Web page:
WASHINGTON -- The Senate voted Wednesday to postpone thrifts' newly won authority to branch across state lines.

The 15-month moratorium, approved on a vote of 82-15, was one of a series of amendments tacked on to the legislation regulating government-sponsored enterprises.

The amendments turned the measure into a full-blown banking bill, covering such issues as money laundering, environmental lender liability, real estate appraisals, and thrift real estate subsidiaries.

Obstacle Course

However, the bill could face tough odds now.

The amendments are likely to alienate industry groups that would otherwise support the package. And the thrift moratorium, if adopted by the House, could prompt a presidential veto.

In a statement, President Bush said last year's bank bill included "antiquated and misguided regulations" that created "unacceptable obstacles for economic growth."

"The question is whether the bill is going anywhere now," said J. Dennis O'Toole, a lobbyist for the Savings and Community Bankers Association, a thrift trade group.

Gary Kohn, a lobbyist for the Independent Bankers Association of America, which played a major role in promoting the thrift moratorium, said the measure has a good chance of surviving House-Senate talks.

Backing from Gonzalez

"It depends on who they put on the conference committee," he said, noting that House Banking Committee Chairman Henry B. Gonzalez, D-Tex., supports the moratorium.

A number of the amendments would appeal to bankers, including the moratorium on interstate branching by thrifts.

"We think thrifts ought to be subject to the same restrictions as banks," said Edward L. Yingling, chief lobbyist for the American Bankers Association.

But other amendments scheduled for consideration this week could jeopardize this week could jeopardize bank industry support. Chief among them is a measure sponsored by Sen. Howard Metzenbaum, D-Ohio, that would require banks, thrifts, and credit unions to cash government checks written in amounts of $1,500 or less for payees who do not hold accounts.

That one-paragraph amendment would require regulators to issue rules within 90 days of the bill's enactment. All checks issued by state, federal, and local governments would be covered.

The amendments approved Wednesday include:

* A measure sponsored by Sen. Jake Garn, R-Utah, to limit lender liability for environmental cleanup.

* Modifications of the Truth in Savings Act passed last year to give institutions more time to comply and eliminate detailed disclosure requirements for rates posted in lobbies.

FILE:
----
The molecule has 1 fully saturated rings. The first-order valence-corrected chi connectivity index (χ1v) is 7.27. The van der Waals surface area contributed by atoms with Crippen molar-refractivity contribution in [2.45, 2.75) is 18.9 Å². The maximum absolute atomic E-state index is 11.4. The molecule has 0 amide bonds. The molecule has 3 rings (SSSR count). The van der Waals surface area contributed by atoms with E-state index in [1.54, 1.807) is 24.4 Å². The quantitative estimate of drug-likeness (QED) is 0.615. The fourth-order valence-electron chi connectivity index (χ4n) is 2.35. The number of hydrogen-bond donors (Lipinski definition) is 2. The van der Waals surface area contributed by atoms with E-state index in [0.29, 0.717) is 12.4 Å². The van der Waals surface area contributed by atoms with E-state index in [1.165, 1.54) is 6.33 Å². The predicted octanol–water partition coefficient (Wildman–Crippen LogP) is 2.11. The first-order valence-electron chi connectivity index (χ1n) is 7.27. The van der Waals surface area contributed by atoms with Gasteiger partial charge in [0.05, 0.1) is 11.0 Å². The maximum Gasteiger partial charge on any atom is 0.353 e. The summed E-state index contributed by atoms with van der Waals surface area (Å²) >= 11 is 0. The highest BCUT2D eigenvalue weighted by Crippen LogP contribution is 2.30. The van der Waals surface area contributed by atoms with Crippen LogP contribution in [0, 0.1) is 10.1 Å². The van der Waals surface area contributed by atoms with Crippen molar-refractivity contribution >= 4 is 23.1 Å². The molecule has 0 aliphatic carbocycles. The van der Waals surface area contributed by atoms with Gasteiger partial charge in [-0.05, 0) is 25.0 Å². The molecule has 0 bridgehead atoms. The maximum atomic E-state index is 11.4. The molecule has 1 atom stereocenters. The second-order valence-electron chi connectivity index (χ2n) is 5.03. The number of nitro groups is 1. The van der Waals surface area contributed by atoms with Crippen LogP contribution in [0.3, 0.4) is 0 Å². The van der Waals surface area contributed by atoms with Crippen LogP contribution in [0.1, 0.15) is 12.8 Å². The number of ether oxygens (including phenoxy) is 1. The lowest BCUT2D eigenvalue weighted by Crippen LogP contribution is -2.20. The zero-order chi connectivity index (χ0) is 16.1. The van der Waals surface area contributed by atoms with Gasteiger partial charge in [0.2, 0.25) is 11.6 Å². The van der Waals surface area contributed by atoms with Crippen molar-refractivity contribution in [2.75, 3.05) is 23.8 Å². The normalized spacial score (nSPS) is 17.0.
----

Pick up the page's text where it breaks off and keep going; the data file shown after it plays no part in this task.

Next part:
* A bill that would authorize regulators to revoke the charters of institutions involved in money laundering.

* A provision modifying last year's law requiring regulators to issue guidelines on executive compensation. The measure would make clear that Congress intends only for regulators to address abusive practices.

* A four-month extension of the requirement that thrifts phase out their investments in real estate subsidiaries. Savings associations are scheduled to phase out an additional 20% of their investment in such units on July 1, following a 20% hit last year.

Regulatory Reform Measures

Meanwhile, Treasury Secretary Nicholas Brady unveiled the administration's regulatory reform legislation Wednesday and said the package would spur new lending.

The Credit Availability and Regulatory Relief Act of 1992 will address a number of provisions in last year's banking bill, which Mr. Brady said "will set new records for regulatory overkill if it isn't fixed promptly."

In particular, the bill would repeal provisions in last year's law that require regulators to establish specific operational standards on loan underwriting, executive compensation, and other activities.

Regulators, under this bill, could accept bank exams from state agencies regulators every year, rather than every other year as current law dictates.

The administration's bill also would allow regulators to skip a bank's annual exam if they have already examined 80% of its holding company's assets.

CRA Changes

Compliance with the Community Reinvestment Act would also be simplified. Banks with less than $100 million in assets located in towns of less than 20,000 persons would not have to keep detailed documents proving where loans were made.

The bill also seeks to delay by up to one year the effective dates of some of the most onerous regulations coming down the pike, including restrictions on real estate loans; disclosures under Truth in Savings; curbs on loans to insiders; and limits on the use of brokered deposits.

Also set for a one-year postponement, to December 1993, are the Prompt Corrective Action rules proposed this week by federal regulators. These regulations are designed to get the government into sick banks before losses balloon.

Fast Pace

Administration officials said the regulators are overwhelmed by the requirements of last year's banking bill and cannot devote the resources needed to write the new rules.

The banking agencies are moving so fast that "senior people only have a day or two" to read and react to new rules, one administration official said.

"This legislation will remove needless statutory burdens that require banks to spend more time filling out forms and filing reports than they do making loans," Mr. Brady said. "there is no reason to burden economic growth with such waste."

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